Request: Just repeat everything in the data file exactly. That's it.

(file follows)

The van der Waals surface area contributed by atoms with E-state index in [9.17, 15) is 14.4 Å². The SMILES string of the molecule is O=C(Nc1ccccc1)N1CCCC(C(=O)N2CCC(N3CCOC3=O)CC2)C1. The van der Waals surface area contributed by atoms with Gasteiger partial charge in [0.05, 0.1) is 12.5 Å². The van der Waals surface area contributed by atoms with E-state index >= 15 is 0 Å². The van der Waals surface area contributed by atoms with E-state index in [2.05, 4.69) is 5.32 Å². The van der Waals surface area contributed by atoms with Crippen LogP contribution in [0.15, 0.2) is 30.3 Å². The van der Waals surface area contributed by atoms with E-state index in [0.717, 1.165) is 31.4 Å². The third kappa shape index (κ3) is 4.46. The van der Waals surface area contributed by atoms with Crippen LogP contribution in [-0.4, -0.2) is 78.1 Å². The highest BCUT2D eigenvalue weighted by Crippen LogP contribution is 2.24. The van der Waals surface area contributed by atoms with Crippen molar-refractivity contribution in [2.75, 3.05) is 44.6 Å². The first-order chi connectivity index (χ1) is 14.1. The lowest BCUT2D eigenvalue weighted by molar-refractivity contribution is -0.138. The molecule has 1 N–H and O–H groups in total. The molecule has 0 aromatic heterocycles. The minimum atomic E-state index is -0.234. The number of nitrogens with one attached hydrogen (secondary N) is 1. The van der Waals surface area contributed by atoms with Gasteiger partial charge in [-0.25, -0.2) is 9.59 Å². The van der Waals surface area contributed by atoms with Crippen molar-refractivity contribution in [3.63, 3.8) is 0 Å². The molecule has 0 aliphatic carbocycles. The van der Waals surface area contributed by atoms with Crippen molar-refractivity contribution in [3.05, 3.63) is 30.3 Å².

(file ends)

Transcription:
The van der Waals surface area contributed by atoms with E-state index in [9.17, 15) is 14.4 Å². The SMILES string of the molecule is O=C(Nc1ccccc1)N1CCCC(C(=O)N2CCC(N3CCOC3=O)CC2)C1. The van der Waals surface area contributed by atoms with Gasteiger partial charge in [0.05, 0.1) is 12.5 Å². The van der Waals surface area contributed by atoms with E-state index >= 15 is 0 Å². The van der Waals surface area contributed by atoms with E-state index in [2.05, 4.69) is 5.32 Å². The van der Waals surface area contributed by atoms with Crippen LogP contribution in [0.15, 0.2) is 30.3 Å². The van der Waals surface area contributed by atoms with E-state index in [0.717, 1.165) is 31.4 Å². The third kappa shape index (κ3) is 4.46. The van der Waals surface area contributed by atoms with Crippen LogP contribution in [-0.4, -0.2) is 78.1 Å². The highest BCUT2D eigenvalue weighted by Crippen LogP contribution is 2.24. The van der Waals surface area contributed by atoms with Crippen molar-refractivity contribution in [2.75, 3.05) is 44.6 Å². The first-order chi connectivity index (χ1) is 14.1. The lowest BCUT2D eigenvalue weighted by molar-refractivity contribution is -0.138. The molecule has 1 N–H and O–H groups in total. The molecule has 0 aromatic heterocycles. The minimum atomic E-state index is -0.234. The number of nitrogens with one attached hydrogen (secondary N) is 1. The van der Waals surface area contributed by atoms with Gasteiger partial charge in [-0.25, -0.2) is 9.59 Å². The van der Waals surface area contributed by atoms with Crippen molar-refractivity contribution in [3.63, 3.8) is 0 Å². The molecule has 0 aliphatic carbocycles. The van der Waals surface area contributed by atoms with Crippen molar-refractivity contribution in [3.05, 3.63) is 30.3 Å².